A randomized double-blind, placebo-controlled trial of zinc sulfate supplementation for alleviation of radiation-induced oral mucositis and pharyngitis in head and neck cancer patients

Sangthawan, D.; Phungrassami, T.; Sinkitjarurnchai, W.

Journal of the Medical Association of Thailand 96(1): 69-76

2013


ISSN/ISBN: 0125-2208
PMID: 23720981
Document Number: 10598
To determine the efficacy of zinc sulfate supplementation in reducing ofradiation-induced oral mucositis and pharyngitis in head and neck cancer patients. One hundred forty four head and neck patients were enrolled in a randomized, double-blind, placebo-controlled trial. Patients who received radiation therapy alone or postoperative radiation therapy were eligible. Radiation therapy used conventional fractionation with 1.8 to 2.0 Gy perfraction, to total doses of 50 to 70 Gy over five to seven weeks. Drug and identically appearing placebo were self-administered 50 mg (10 cc) per meal, three times a day at mealtime. The zinc sulfate and placebo were administered beginning on the first day of radiation, and continued daily including weekends until radiation was completed Patients were evaluated before radiation, weekly during radiation and at the first month after completion of radiation. The baseline characteristics of patients, tumor, and treatment were not significantly different between the two groups. There were no statistically significant differences between the two treatment groups in frequency of patients experiencing greater than or equal to grade 2 oral mucositis andpharyngitis at each week during radiation and at the first month after completion of radiation. Six patients (17%) in the zinc sulfate and ten patients (23%) in placebo group developed grade 3 oral mucositis, which was not significantly different. Twenty-two patients (32%) in the zinc sulfate and nineteen patients (27%) in the placebo group developed grade 3 pharyngitis, which was not signifiibantly different. However there was no observation of grade 4 oral mucositis and pharyngitis in either group. Nausea and vomiting were mostly of mild degree. Adverse events were not statistically significant different between the two groups. It was concluded that zinc sulfate administered during head and neck radiation therapy produced no significant benefit in relieving radiation-induced oral mucositis and pharyngitis with acceptable side effects.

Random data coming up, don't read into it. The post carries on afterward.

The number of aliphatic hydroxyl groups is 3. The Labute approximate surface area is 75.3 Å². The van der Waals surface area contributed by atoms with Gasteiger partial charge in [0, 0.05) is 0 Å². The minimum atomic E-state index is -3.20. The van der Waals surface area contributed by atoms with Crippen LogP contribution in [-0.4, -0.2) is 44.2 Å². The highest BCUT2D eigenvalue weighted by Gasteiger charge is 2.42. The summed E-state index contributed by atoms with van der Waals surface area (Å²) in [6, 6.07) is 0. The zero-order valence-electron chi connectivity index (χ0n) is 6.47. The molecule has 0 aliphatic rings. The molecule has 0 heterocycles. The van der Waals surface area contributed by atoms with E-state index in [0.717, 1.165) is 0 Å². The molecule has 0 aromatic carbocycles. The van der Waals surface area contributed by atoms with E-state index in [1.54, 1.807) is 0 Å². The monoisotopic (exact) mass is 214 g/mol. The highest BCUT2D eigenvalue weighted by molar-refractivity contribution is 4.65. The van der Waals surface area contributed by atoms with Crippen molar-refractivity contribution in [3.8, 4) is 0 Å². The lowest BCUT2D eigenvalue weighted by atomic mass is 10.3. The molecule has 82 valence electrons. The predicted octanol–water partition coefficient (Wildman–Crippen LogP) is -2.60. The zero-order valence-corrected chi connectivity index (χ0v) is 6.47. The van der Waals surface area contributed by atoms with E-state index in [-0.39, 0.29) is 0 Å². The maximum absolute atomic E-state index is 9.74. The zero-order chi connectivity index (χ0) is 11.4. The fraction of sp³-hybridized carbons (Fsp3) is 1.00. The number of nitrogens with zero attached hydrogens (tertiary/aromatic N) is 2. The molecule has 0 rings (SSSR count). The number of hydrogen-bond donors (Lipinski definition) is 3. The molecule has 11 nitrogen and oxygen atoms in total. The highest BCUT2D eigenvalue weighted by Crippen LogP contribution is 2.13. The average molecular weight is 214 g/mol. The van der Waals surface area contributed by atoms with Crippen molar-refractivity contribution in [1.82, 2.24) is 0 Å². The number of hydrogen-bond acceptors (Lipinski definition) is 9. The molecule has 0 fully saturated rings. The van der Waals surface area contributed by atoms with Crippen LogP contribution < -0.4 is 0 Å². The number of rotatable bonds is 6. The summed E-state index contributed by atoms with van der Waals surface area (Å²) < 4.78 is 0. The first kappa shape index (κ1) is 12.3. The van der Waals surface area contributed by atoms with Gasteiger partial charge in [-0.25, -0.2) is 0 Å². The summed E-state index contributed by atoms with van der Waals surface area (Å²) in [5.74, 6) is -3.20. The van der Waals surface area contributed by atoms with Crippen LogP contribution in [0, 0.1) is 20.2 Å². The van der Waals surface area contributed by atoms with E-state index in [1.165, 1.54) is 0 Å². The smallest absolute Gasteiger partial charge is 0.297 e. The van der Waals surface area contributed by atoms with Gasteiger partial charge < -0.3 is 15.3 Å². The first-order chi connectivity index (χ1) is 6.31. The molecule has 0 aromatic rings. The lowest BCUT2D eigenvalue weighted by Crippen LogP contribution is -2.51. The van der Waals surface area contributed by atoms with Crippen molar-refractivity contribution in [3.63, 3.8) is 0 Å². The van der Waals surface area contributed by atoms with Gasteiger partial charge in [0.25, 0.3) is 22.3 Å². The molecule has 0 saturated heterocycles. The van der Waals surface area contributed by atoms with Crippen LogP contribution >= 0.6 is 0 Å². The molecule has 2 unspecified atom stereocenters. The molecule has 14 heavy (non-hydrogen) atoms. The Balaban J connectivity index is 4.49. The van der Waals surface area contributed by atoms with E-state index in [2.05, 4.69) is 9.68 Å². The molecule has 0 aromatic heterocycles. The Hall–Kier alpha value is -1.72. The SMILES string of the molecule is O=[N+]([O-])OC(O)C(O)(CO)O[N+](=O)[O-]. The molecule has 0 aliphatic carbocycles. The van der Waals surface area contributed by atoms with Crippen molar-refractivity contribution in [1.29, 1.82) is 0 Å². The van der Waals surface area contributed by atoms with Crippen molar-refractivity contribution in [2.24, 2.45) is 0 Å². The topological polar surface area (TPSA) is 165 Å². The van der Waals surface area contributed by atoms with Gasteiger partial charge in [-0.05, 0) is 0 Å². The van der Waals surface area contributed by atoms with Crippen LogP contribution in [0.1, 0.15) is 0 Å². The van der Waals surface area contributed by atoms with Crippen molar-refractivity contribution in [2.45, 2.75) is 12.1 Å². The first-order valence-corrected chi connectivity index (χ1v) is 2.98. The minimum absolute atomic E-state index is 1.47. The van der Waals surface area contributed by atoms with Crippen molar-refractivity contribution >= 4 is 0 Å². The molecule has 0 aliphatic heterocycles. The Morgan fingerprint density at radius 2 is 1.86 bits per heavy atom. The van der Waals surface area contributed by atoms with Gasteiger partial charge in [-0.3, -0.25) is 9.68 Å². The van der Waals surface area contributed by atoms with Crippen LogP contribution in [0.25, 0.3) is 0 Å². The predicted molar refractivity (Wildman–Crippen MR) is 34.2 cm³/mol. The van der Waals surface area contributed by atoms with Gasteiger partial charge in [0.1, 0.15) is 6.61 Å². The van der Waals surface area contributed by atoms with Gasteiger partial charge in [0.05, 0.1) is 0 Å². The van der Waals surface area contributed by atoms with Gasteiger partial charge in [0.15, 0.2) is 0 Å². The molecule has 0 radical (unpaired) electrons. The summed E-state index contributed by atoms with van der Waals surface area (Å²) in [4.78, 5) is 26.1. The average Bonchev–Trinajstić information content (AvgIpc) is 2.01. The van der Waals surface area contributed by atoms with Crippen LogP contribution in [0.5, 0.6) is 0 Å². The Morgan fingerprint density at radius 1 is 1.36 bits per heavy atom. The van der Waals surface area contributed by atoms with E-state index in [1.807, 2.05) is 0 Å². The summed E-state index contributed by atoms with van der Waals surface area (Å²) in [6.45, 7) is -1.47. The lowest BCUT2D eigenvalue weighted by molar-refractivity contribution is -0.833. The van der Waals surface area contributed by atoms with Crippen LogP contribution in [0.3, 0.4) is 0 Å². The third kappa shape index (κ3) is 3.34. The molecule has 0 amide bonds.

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A randomized double-blind, placebo-controlled trial of zinc sulfate supplementation for alleviation of radiation-induced oral mucositis and pharyngitis in head and neck cancer patients